Fiction of Today is the Fact of Tomorrow | Winner Article NAYS Science Essay Competition 2011

 – By Nadia Naseer, School of Chemical and Materials Engineering

 A human 1,2000 feet in the sky, social networking on a mini notebook, a robotic arm attached to the flesh holding up a perfectly designed face created by plastic surgery, artificial yet seemingly real long nails executing tasks tapping on an iPad. This might be something portrayed in black and white movies in the old days, but today it is an underlying fact of reality.

Science fiction has long enamored the imagination of world inhabitants. This has become more evident with the rise in production of movies, video games, and books, which carry fictional elements in them borne out of the bubble of imagination. Countless science fiction writers have put forth ideas and/or technologies that have readily come to be validated. On the other hand, an even longer list of authors and their envisioned inventions have been demonstrated impossible, unpractical, too expensive, or simply have not been workable quite yet.

An idea elaborated in science fiction books can become a reality if given careful thought and dedication. “Farewell to The Master”, a science fiction novel written by Harry Bates in 1940 included the first phrase, which made a reference to a flying taxicab. In 1965, a scientist started working in his garage on the XM-2 Skycar. In the following years, numerous attempts were made to build personal airborne transport. As of today, the M400 Skycar can travel 10 feet above the ground.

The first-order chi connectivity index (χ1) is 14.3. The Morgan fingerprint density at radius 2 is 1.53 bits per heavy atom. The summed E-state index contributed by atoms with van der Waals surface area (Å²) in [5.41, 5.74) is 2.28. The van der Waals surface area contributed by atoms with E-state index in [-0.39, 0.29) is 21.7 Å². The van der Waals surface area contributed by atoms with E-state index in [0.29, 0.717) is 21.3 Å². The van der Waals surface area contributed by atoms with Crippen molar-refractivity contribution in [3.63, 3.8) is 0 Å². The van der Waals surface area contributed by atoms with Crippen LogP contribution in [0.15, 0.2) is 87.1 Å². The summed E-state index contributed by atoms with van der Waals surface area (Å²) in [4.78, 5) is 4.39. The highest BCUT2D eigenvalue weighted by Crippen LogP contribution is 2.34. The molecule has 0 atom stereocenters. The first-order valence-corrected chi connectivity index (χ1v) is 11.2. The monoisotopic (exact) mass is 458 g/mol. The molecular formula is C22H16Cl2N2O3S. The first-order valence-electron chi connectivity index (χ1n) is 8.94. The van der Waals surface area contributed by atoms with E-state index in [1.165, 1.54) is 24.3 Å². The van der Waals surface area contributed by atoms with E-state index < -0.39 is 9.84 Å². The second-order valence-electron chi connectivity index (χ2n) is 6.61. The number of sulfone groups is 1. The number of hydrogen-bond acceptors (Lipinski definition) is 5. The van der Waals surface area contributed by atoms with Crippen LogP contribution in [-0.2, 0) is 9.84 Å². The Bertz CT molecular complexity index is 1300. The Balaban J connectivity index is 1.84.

A more recent example is the dream-to-reality scenario of man’s flight to the moon. For centuries, if not millennia, man has dreamt of setting foot on this pearl orbiting the planet. Yet, by sheer persistence and ingenuity, man succeeded.

The past is an integral proof of facts resulting out of fiction. The book Frankenstein by Mark Shelly in 1817 proposed the idea of a man being able to create a human. Today, we are living in an era where test tube babies are formed, and stem cell research is being studied at a serious level. As we know from psychology about the famous Maslow’s Hierarchy of Needs, human desire to be the most of what he/she can be is always present within him/her. Similarly, the desire to see his/her child be a better person than him/her is always hidden inside everyone’s head. As of now, DNA can be altered to fit the characteristics that parents want their babies to have such as desired eye and hair color, removal of certain hereditary diseases and skin tone etc.

Hugo Gernsback is known as the founder of science fiction; he is the man who foresaw probably most of what future science fiction writers drew upon. He wrote the first novel because of which the Hugo Awards – given to writers to this day – were named after him. Ralph 124C 41+: A Romance of the Year 2660 is a novel of a gradually exhausting cavalcade of canny technological predictions—among them video conferencing, social networking, electrical cars, radar, solar power, movies with sound, synthetic milk and foods, artificial cloth, voice printing, tape recorders, spaceflight and microfilm. Added to that list are some that thankfully haven’t been attempted yet, including the “sub-Atlantic tube”.